David Corfield
Ruskin's Philosophy

An address delivered by R G Collingwood at the Ruskin Centenary Conference, Coniston, August 8th, 1919. Published 1922 by T. Wilson & son in Kendal. Reprinted in Essays in the Philosophy of Art, compilation & new introduction: Alan Donagan, Bloomington: Indiana UP, 1964.

…there are central principles which a man takes as fundamental and incontrovertible, which he assumes as true in all his thinking and acting. These principles form, as it were, the nucleus of his whole mental life: they are the centre from which all his activities radiate. You may think of them as a kind of ring of solid thought - something infinitely tough and hard and resistant - to which everything the man does is attached. (RUP, 6)

The fact seems to be that a man’s deepest convictions are precisely those which he never puts into words. Everything which he says and does is based upon his grasp of these convictions; but just because his grasp of them is so complete, so unquestioning, he never finds it necessary to express them at all. (RUP, 7)

Now it is this attempt to discover what people’s philosophy is that marks the philosopher. Much as everybody has a brain, but only the anatomist sets himself to discover what it looks like and how it works, so everybody has a philosophy, but only the philosopher makes it his business to probe into the mind and lay bare that recess in which the ultimate beliefs lie hidden. (RUP, 8)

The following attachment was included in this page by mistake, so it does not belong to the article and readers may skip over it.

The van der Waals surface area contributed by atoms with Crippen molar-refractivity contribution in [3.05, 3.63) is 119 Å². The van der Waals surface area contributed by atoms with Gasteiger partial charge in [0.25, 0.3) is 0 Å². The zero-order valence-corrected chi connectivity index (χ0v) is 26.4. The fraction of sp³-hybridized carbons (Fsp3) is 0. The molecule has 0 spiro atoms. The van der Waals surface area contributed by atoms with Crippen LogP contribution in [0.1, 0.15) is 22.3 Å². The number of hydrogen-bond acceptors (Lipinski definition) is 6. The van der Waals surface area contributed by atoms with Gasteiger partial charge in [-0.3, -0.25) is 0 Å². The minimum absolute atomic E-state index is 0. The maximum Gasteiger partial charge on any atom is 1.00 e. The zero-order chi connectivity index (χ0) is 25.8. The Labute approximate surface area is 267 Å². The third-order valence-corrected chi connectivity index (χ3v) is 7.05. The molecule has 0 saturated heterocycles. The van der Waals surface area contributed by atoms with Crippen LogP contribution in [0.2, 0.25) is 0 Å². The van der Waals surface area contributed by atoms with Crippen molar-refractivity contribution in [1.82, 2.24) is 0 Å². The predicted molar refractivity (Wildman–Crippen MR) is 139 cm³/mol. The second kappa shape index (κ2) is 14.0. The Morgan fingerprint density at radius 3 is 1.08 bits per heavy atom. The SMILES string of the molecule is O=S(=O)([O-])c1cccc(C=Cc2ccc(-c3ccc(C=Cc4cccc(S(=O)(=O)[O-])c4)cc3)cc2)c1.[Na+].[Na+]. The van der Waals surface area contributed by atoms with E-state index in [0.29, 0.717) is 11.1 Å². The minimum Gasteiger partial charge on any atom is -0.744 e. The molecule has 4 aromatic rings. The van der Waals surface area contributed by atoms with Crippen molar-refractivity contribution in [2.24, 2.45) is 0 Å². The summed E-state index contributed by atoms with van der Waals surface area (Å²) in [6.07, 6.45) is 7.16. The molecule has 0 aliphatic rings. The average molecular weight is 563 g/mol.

The logical method of thinking proceeds on the assumption that every individual is an instance of some eternal and unchanging principle…(RUP, 9) Where the logical mind looks for general laws, the historical mind looks for individual facts, and it explains these facts appealing not to laws but to other facts. (RUP, 11)

In the hands of a logically minded person, history becomes a mere succession of events, fact following fact with little or no internal cohesion. To a historically minded person, on the contrary, history is a drama, the unfolding of a plot in which each situation leads necessarily to the next. (RUP, 18)

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